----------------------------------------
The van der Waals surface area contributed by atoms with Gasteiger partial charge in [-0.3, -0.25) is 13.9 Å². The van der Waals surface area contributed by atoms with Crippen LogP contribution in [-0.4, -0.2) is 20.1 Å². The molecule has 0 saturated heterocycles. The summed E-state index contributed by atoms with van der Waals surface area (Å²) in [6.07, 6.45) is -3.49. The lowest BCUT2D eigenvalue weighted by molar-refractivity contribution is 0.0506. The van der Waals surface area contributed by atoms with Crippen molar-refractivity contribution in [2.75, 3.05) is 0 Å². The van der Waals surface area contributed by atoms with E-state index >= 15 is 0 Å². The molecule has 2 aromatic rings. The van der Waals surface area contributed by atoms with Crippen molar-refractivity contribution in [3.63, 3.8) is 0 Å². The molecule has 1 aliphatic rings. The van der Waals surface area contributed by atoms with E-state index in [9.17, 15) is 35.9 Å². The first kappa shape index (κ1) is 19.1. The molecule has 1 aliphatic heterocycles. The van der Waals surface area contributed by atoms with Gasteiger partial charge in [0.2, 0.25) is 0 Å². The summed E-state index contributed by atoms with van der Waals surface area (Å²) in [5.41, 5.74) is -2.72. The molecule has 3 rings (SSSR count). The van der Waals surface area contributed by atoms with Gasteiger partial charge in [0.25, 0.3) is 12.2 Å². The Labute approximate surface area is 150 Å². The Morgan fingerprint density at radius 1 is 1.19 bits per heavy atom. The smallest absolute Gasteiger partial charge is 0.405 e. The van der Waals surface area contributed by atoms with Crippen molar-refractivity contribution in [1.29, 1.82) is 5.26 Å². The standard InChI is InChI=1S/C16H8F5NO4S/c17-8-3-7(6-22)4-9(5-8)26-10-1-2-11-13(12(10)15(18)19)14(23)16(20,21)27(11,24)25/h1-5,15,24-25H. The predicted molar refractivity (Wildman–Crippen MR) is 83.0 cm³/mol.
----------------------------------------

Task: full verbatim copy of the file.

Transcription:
The van der Waals surface area contributed by atoms with Gasteiger partial charge in [-0.3, -0.25) is 13.9 Å². The van der Waals surface area contributed by atoms with Crippen LogP contribution in [-0.4, -0.2) is 20.1 Å². The molecule has 0 saturated heterocycles. The summed E-state index contributed by atoms with van der Waals surface area (Å²) in [6.07, 6.45) is -3.49. The lowest BCUT2D eigenvalue weighted by molar-refractivity contribution is 0.0506. The van der Waals surface area contributed by atoms with Crippen molar-refractivity contribution in [2.75, 3.05) is 0 Å². The van der Waals surface area contributed by atoms with E-state index >= 15 is 0 Å². The molecule has 2 aromatic rings. The van der Waals surface area contributed by atoms with Crippen molar-refractivity contribution in [3.63, 3.8) is 0 Å². The molecule has 1 aliphatic rings. The van der Waals surface area contributed by atoms with E-state index in [9.17, 15) is 35.9 Å². The first kappa shape index (κ1) is 19.1. The molecule has 1 aliphatic heterocycles. The van der Waals surface area contributed by atoms with Gasteiger partial charge in [0.2, 0.25) is 0 Å². The summed E-state index contributed by atoms with van der Waals surface area (Å²) in [5.41, 5.74) is -2.72. The molecule has 3 rings (SSSR count). The van der Waals surface area contributed by atoms with Gasteiger partial charge in [0.25, 0.3) is 12.2 Å². The Labute approximate surface area is 150 Å². The Morgan fingerprint density at radius 1 is 1.19 bits per heavy atom. The smallest absolute Gasteiger partial charge is 0.405 e. The van der Waals surface area contributed by atoms with Crippen molar-refractivity contribution in [1.29, 1.82) is 5.26 Å². The standard InChI is InChI=1S/C16H8F5NO4S/c17-8-3-7(6-22)4-9(5-8)26-10-1-2-11-13(12(10)15(18)19)14(23)16(20,21)27(11,24)25/h1-5,15,24-25H. The predicted molar refractivity (Wildman–Crippen MR) is 83.0 cm³/mol.